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  HOME | Caribbean

Almost 500 Puerto Rico Schools to Reopen on Monday after Maria

SAN JUAN – A total of 493 public schools in Puerto Rico will reopen for administrative purposes on Monday after being evaluated by assorted US and local agencies for possible structural damage caused by Hurricane Maria 46 days ago.

Of the 493 schools, 239 were reviewed by engineers with the Office for the Improvement of Public Schools (OMEP) and 107 by the Public Buildings Authority (AEP), the island’s education secretary, Julia Keleher, said in a press release on Sunday.

The Department of Education thanked the AEP and OMEP personnel for their efforts to achieve the objective of accelerating the opening of the schools and resuming classes, Keleher said in the statement.

She said that the opening of the 239 schools on Monday would be for administrative purposes only and that classes will resume on Tuesday.

Of the 239 schools that OMEP reviewed, 88 were fully ready to open.

Of the remaining 151, 27 cannot be fully reopened because there is no potable water service.

For the other 124, it is necessary to take temporary security measures, which will be worked out this week so that the schools may open on Nov. 13, Keleher said.

Meanwhile, of the 107 schools reviewed by the AEP, 51 were deemed ready to open, while of the remaining 56, there are 16 that cannot open due to lack of potable water.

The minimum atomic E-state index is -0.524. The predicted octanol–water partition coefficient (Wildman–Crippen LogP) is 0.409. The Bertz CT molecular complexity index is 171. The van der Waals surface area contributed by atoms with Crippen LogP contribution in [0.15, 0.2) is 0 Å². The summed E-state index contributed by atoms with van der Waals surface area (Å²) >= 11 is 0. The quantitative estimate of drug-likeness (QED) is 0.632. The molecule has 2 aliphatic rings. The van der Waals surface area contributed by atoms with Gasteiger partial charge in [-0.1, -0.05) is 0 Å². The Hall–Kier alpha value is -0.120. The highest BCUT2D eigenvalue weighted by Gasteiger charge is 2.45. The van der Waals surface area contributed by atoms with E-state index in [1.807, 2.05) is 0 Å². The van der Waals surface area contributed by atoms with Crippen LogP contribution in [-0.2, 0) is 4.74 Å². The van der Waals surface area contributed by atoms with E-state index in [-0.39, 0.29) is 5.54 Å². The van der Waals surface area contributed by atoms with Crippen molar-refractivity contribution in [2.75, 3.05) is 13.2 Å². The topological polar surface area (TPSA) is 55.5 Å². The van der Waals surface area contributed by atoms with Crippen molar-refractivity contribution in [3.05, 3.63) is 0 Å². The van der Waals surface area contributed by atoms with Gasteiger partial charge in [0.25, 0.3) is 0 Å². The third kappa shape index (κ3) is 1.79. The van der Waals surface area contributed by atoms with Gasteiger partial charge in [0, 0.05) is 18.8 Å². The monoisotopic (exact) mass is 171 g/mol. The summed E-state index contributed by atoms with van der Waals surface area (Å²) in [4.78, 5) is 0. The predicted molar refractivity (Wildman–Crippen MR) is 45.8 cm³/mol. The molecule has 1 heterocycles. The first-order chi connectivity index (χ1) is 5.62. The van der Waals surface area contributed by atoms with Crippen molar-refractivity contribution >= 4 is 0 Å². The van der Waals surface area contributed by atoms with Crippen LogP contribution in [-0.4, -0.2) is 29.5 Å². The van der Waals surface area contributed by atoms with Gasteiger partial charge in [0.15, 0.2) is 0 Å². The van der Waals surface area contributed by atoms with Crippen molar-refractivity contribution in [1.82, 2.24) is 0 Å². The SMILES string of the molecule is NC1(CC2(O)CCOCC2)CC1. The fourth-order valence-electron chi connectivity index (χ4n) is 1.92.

The other 40 will require additional security measures so that they, too, can reopen on Nov. 13.

The operating hours for the schools that do not yet have electric service will be from 7:30 am to 12:30 pm, according to the Education Department and the Puerto Rican Teachers Association (AMPR).

Meanwhile, the Public Affairs and Public Policy secretary, Ramon Rosario Cortes said on Sunday that power generation in Puerto Rico has reached just over 41 percent of what it was before the storm thanks to the repair work done to the island’s electrical grid.

Gov. Ricardo Rossello had set 50 percent as the goal for the Electric Power Authority to hit by Nov. 15, and Rosario Cortes recalled that on Oct. 20 Army Corps of Engineers commander Todd Semonite said that that level could be achieved by January or February 2018.

“Already, today they’re saying that (50 percent) could be possible by the end of (November). This is due to the tireless work of our employees and to the fact that the Corps of Engineers is (focusing) on the needs of our people,” Rosario Cortes said.

 

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